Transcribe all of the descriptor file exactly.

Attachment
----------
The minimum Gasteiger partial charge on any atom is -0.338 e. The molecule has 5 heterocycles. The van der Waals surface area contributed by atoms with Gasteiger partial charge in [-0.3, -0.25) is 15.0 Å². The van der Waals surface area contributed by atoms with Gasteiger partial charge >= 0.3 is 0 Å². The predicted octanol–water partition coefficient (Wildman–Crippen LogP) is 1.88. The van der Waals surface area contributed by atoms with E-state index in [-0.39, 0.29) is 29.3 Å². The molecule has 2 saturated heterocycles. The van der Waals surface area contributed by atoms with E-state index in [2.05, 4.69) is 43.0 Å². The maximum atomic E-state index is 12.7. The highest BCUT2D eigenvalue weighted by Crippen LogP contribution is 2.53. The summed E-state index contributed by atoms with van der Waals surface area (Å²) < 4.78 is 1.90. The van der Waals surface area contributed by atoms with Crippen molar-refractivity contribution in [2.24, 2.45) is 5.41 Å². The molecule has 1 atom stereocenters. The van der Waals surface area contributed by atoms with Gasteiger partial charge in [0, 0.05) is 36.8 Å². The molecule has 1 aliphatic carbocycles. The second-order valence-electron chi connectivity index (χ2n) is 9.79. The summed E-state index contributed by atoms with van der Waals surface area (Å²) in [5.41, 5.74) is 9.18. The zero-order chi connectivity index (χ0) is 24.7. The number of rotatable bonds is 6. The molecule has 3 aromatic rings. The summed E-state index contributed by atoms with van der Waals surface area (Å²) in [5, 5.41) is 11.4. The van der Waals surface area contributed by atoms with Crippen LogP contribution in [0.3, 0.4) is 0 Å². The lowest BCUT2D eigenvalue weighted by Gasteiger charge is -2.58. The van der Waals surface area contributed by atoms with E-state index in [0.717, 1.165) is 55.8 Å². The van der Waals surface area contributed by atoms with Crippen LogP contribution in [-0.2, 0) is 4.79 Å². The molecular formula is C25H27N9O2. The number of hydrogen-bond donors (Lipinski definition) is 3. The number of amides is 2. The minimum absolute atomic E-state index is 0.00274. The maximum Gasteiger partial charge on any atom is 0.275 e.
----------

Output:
The minimum Gasteiger partial charge on any atom is -0.338 e. The molecule has 5 heterocycles. The van der Waals surface area contributed by atoms with Gasteiger partial charge in [-0.3, -0.25) is 15.0 Å². The van der Waals surface area contributed by atoms with Gasteiger partial charge >= 0.3 is 0 Å². The predicted octanol–water partition coefficient (Wildman–Crippen LogP) is 1.88. The van der Waals surface area contributed by atoms with E-state index in [-0.39, 0.29) is 29.3 Å². The molecule has 2 saturated heterocycles. The van der Waals surface area contributed by atoms with E-state index in [2.05, 4.69) is 43.0 Å². The maximum atomic E-state index is 12.7. The highest BCUT2D eigenvalue weighted by Crippen LogP contribution is 2.53. The summed E-state index contributed by atoms with van der Waals surface area (Å²) < 4.78 is 1.90. The van der Waals surface area contributed by atoms with Crippen molar-refractivity contribution in [2.24, 2.45) is 5.41 Å². The molecule has 1 atom stereocenters. The van der Waals surface area contributed by atoms with Gasteiger partial charge in [0, 0.05) is 36.8 Å². The molecule has 1 aliphatic carbocycles. The second-order valence-electron chi connectivity index (χ2n) is 9.79. The summed E-state index contributed by atoms with van der Waals surface area (Å²) in [5.41, 5.74) is 9.18. The zero-order chi connectivity index (χ0) is 24.7. The number of rotatable bonds is 6. The molecule has 3 aromatic rings. The summed E-state index contributed by atoms with van der Waals surface area (Å²) in [5, 5.41) is 11.4. The van der Waals surface area contributed by atoms with Crippen LogP contribution in [0.3, 0.4) is 0 Å². The lowest BCUT2D eigenvalue weighted by Gasteiger charge is -2.58. The van der Waals surface area contributed by atoms with E-state index in [0.717, 1.165) is 55.8 Å². The van der Waals surface area contributed by atoms with Crippen LogP contribution in [-0.2, 0) is 4.79 Å². The molecular formula is C25H27N9O2. The number of hydrogen-bond donors (Lipinski definition) is 3. The number of amides is 2. The minimum absolute atomic E-state index is 0.00274. The maximum Gasteiger partial charge on any atom is 0.275 e.